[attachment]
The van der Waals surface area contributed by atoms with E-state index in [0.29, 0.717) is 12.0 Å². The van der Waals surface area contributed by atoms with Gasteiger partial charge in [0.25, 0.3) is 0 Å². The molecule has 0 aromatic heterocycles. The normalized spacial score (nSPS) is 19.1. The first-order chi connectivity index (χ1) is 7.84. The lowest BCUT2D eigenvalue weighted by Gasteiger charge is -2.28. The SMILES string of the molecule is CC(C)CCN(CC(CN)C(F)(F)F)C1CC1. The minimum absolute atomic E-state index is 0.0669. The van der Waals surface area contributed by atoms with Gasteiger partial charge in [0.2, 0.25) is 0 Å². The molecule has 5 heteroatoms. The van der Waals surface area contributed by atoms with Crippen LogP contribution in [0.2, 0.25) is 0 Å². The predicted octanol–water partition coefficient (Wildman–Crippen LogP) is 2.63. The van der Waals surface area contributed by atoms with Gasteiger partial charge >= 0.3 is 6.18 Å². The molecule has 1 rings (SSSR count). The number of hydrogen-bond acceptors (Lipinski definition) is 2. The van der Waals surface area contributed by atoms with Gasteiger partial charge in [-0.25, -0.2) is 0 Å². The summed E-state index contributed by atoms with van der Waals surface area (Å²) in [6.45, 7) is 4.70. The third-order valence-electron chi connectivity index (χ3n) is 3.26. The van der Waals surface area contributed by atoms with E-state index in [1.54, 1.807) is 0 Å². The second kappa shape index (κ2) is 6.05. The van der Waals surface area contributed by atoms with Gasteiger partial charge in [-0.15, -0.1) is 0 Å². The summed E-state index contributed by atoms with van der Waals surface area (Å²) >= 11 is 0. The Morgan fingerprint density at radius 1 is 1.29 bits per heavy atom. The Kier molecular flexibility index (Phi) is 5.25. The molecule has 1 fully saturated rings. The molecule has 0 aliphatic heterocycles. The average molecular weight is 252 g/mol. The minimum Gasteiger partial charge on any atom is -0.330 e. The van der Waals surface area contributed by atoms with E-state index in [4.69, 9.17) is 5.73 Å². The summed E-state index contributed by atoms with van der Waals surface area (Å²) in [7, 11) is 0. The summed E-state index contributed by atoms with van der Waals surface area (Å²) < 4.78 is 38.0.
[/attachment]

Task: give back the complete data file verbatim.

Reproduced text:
The van der Waals surface area contributed by atoms with E-state index in [0.29, 0.717) is 12.0 Å². The van der Waals surface area contributed by atoms with Gasteiger partial charge in [0.25, 0.3) is 0 Å². The molecule has 0 aromatic heterocycles. The normalized spacial score (nSPS) is 19.1. The first-order chi connectivity index (χ1) is 7.84. The lowest BCUT2D eigenvalue weighted by Gasteiger charge is -2.28. The SMILES string of the molecule is CC(C)CCN(CC(CN)C(F)(F)F)C1CC1. The minimum absolute atomic E-state index is 0.0669. The van der Waals surface area contributed by atoms with Gasteiger partial charge in [0.2, 0.25) is 0 Å². The molecule has 5 heteroatoms. The van der Waals surface area contributed by atoms with Crippen LogP contribution in [0.2, 0.25) is 0 Å². The predicted octanol–water partition coefficient (Wildman–Crippen LogP) is 2.63. The van der Waals surface area contributed by atoms with Gasteiger partial charge >= 0.3 is 6.18 Å². The molecule has 1 rings (SSSR count). The number of hydrogen-bond acceptors (Lipinski definition) is 2. The van der Waals surface area contributed by atoms with Gasteiger partial charge in [-0.25, -0.2) is 0 Å². The summed E-state index contributed by atoms with van der Waals surface area (Å²) in [6.45, 7) is 4.70. The third-order valence-electron chi connectivity index (χ3n) is 3.26. The van der Waals surface area contributed by atoms with E-state index in [1.54, 1.807) is 0 Å². The second kappa shape index (κ2) is 6.05. The van der Waals surface area contributed by atoms with Gasteiger partial charge in [-0.15, -0.1) is 0 Å². The summed E-state index contributed by atoms with van der Waals surface area (Å²) >= 11 is 0. The Morgan fingerprint density at radius 1 is 1.29 bits per heavy atom. The Kier molecular flexibility index (Phi) is 5.25. The molecule has 1 fully saturated rings. The molecule has 0 aliphatic heterocycles. The average molecular weight is 252 g/mol. The minimum Gasteiger partial charge on any atom is -0.330 e. The van der Waals surface area contributed by atoms with E-state index in [4.69, 9.17) is 5.73 Å². The summed E-state index contributed by atoms with van der Waals surface area (Å²) in [7, 11) is 0. The summed E-state index contributed by atoms with van der Waals surface area (Å²) < 4.78 is 38.0.